EN BANC

 

ALEJANDRO ESTRADA, A.M. No. P-02-1651

Complainant, (formerly OCA I.P.I. No. 00-1021-P)

Present:

PANGANIBAN, CJ.,

PUNO,

QUISUMBING,

YNARES-SANTIAGO,

SANDOVAL-GUTIERREZ,

CARPIO,

AUSTRIA-MARTINEZ,

-versus- CORONA,

CARPIO MORALES,

CALLEJO, SR.,

AZCUNA,

TINGA,

CHICO-NAZARIO,

GARCIA, and

VELASCO, JR., JJ.

Promulgated:

SOLEDAD S. ESCRITOR,

Respondent. June 22, 2006

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R E S O L U T I O N

 

PUNO, J.:

While man is finite, he seeks and subscribes to the Infinite. Respondent Soledad Escritor once again stands before the Court invoking her religious freedom and her Jehovah God in a bid to save her family united without the benefit of legal marriage - and livelihood. The State, on the other hand, seeks to wield its power to regulate her behavior and protect its interest in marriage and family and the integrity of the courts where respondent is an employee. How the Court will tilt the scales of justice in the case at bar will decide not only the fate of respondent Escritor but of other believers coming to Court bearing grievances on their free exercise of religion. This case comes to us from our remand to the Office of the Court Administrator on August 4, 2003.[1]

 

I. THE PAST PROCEEDINGS

In a sworn-letter complaint dated July 27, 2000, complainant Alejandro Estrada requested Judge Jose F. Caoibes, Jr., presiding judge of Branch 253, Regional Trial Court of Las Pias City, for an investigation of respondent Soledad Escritor, court interpreter in said court, for living with a man not her husband, and having borne a child within this live-in arrangement. Estrada believes that Escritor is committing an immoral act that tarnishes the image of the court, thus she should not be allowed to remain employed therein as it might appear that the court condones her act.[2] Consequently, respondent was charged with committing disgraceful and immoral conduct under Book V, Title I, Chapter VI, Sec. 46(b)(5) of the Revised Administrative Code. [3]

Respondent Escritor testified that when she entered the judiciary in 1999, she was already a widow, her husband having died in 1998.[4] She admitted that she started living with Luciano Quilapio, Jr. without the benefit of marriage more than twenty years ago when her husband was still alive but living with another woman. She also admitted that she and Quilapio have a son.[5] But as a member of the religious sect known as the Jehovahs Witnesses and the Watch Tower and Bible Tract Society, respondent asserted that their conjugal arrangement is in conformity with their religious beliefs and has the approval of her congregation.[6] In fact, after ten years of living together, she executed on July 28, 1991, a Declaration of Pledging Faithfulness.[7]

For Jehovahs Witnesses, the Declaration allows members of the congregation who have been abandoned by their spouses to enter into marital relations. The Declaration thus makes the resulting union moral and binding within the congregation all over the world except in countries where divorce is allowed. As laid out by the tenets of their faith, the Jehovahs congregation requires that at the time the declarations are executed, the couple cannot secure the civil authorities approval of the marital relationship because of legal impediments. Only couples who have been baptized and in good standing may execute the Declaration, which requires the approval of the elders of the congregation. As a matter of practice, the marital status of the declarants and their respective spouses commission of adultery are investigated before the declarations are executed.[8] Escritor and Quilapios declarations were executed in the usual and approved form prescribed by the Jehovahs Witnesses,[9] approved by elders of the congregation where the declarations were executed,[10] and recorded in the Watch Tower Central Office.[11]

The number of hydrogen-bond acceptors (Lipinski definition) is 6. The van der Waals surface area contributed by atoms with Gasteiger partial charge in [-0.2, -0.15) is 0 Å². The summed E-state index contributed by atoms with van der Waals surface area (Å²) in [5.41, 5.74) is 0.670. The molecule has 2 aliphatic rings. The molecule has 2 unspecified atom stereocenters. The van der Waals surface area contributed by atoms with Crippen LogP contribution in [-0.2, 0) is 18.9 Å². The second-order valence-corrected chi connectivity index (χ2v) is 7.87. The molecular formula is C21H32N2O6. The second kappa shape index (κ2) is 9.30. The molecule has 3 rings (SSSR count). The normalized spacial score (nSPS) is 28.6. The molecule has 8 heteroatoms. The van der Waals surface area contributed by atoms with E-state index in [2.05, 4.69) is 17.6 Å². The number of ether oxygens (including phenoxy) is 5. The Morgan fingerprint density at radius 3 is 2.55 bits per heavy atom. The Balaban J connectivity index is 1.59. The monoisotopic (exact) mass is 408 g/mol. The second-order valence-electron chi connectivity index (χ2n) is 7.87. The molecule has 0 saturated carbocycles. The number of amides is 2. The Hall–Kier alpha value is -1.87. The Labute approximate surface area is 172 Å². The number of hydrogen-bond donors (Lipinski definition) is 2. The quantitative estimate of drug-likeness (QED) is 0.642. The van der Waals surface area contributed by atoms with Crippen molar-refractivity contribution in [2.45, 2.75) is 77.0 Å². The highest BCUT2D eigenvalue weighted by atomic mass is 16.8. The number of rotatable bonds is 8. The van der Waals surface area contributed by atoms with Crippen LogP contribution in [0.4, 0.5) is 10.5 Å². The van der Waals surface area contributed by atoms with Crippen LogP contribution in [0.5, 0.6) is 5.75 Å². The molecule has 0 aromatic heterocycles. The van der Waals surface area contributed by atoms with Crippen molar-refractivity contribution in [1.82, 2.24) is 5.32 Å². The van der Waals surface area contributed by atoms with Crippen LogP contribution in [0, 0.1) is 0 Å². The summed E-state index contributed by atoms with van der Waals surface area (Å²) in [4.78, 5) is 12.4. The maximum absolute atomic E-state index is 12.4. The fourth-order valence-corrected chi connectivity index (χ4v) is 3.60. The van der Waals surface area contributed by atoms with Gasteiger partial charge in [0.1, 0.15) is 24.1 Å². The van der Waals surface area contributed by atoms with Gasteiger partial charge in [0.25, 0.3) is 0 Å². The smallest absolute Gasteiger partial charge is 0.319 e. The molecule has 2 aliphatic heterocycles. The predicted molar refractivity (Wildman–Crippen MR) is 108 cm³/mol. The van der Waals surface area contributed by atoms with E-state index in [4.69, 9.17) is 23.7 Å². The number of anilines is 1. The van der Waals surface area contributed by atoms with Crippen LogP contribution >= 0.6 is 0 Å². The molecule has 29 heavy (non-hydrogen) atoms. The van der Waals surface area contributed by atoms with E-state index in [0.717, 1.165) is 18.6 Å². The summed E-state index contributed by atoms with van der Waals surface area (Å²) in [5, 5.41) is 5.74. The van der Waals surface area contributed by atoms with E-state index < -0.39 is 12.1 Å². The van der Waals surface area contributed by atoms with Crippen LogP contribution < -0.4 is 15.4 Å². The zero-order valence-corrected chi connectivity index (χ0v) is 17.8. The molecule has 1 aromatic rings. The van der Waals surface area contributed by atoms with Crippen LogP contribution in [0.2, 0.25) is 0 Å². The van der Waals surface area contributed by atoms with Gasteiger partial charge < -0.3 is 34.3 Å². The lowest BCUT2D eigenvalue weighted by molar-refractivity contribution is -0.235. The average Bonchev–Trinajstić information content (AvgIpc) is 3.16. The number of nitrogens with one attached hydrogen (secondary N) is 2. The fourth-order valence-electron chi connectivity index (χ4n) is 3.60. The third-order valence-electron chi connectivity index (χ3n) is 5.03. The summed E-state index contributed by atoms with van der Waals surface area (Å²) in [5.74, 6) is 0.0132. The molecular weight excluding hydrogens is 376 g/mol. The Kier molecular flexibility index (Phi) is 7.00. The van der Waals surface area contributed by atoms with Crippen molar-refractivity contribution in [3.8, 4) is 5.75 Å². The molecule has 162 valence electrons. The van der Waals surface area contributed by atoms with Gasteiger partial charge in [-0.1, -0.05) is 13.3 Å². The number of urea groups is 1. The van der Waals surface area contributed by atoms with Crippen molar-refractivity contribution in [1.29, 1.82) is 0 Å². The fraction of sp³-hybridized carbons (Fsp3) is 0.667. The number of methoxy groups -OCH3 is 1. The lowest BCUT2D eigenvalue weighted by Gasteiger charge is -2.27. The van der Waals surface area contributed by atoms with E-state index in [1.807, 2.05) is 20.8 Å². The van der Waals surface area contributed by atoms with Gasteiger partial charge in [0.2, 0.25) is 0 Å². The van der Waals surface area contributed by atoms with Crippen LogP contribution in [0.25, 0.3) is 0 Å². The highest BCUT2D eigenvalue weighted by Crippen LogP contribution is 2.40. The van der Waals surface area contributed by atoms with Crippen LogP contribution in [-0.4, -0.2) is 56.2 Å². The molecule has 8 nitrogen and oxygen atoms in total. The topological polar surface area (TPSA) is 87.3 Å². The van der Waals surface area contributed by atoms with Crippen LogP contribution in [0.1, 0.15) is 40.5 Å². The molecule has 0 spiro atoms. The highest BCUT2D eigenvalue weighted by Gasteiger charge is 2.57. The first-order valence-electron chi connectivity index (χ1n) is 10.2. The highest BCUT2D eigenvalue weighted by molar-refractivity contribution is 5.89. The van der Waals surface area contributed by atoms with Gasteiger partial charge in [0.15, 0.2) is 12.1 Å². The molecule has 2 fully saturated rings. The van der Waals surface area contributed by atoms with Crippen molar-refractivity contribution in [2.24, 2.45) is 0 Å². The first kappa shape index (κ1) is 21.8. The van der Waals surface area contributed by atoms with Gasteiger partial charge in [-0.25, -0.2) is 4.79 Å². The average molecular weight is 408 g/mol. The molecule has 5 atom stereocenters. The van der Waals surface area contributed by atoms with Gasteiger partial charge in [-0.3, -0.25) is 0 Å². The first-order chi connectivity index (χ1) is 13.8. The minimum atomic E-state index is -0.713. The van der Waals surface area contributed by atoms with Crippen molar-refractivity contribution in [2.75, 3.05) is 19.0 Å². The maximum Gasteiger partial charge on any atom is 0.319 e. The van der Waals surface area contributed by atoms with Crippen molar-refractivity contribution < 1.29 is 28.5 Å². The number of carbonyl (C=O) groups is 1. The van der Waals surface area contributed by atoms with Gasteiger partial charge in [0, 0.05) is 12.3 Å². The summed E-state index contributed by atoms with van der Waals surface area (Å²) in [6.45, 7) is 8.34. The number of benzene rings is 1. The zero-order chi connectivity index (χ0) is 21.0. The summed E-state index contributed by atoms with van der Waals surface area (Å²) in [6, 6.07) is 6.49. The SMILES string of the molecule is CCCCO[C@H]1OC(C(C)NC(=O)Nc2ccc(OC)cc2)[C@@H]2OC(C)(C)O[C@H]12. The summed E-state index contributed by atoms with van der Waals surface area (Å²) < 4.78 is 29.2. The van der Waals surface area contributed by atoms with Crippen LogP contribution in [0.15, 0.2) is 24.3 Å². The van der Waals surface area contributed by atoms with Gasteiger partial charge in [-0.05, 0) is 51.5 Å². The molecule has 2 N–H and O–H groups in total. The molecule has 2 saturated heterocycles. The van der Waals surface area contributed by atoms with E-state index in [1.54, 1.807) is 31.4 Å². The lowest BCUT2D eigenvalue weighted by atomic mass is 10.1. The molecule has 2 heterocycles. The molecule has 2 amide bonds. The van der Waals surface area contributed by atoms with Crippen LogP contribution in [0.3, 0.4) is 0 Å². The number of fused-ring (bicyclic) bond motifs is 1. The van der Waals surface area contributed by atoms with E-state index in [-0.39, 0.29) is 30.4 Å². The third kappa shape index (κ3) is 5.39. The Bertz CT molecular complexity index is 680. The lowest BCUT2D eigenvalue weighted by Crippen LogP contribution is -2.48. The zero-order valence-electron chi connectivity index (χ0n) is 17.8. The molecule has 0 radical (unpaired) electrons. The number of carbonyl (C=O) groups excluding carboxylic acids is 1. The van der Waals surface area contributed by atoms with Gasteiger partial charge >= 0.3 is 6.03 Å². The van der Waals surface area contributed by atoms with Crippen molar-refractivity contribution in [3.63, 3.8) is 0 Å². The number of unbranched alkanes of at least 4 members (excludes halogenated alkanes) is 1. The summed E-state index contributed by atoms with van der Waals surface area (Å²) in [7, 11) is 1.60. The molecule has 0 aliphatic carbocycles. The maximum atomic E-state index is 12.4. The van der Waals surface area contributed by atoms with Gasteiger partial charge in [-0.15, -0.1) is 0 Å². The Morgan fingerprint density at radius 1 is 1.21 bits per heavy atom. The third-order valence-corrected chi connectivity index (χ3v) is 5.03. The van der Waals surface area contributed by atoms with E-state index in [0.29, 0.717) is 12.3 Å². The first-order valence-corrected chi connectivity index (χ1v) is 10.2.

Moreover, the Jehovahs congregation believes that once all legal impediments for the couple are lifted, the validity of the declarations ceases, and the couple should legalize their union. In Escritors case, although she was widowed in 1998, thereby lifting the legal impediment to marry on her part, her mate was still not capacitated to remarry. Thus, their declarations remained valid.[12] In sum, therefore, insofar as the congregation is concerned, there is nothing immoral about the conjugal arrangement between Escritor and Quilapio and they remain members in good standing in the congregation.

 

By invoking the religious beliefs, practices and moral standards of her congregation, in asserting that her conjugal arrangement does not constitute disgraceful and immoral conduct for which she should be held administratively liable,[13] the Court had to determine the contours of religious freedom under Article III, Section 5 of the Constitution, which provides, viz:

Sec. 5. No law shall be made respecting an establishment of religion, or prohibiting the free exercise thereof. The free exercise and enjoyment of religious profession and worship, without discrimination or preference, shall forever be allowed. No religious test shall be required for the exercise of civil or political rights.

 

A. Ruling

In our decision dated August 4, 2003, after a long and arduous scrutiny into the origins and development of the religion clauses in the United States (U.S.) and the Philippines, we held that in resolving claims involving religious freedom (1) benevolent neutrality or accommodation, whether mandatory or permissive, is the spirit, intent and framework underlying the religion clauses in our Constitution; and (2) in deciding respondents plea of exemption based on the Free Exercise Clause (from the law with which she is administratively charged), it is the compelling state interest test, the strictest test, which must be applied.[14]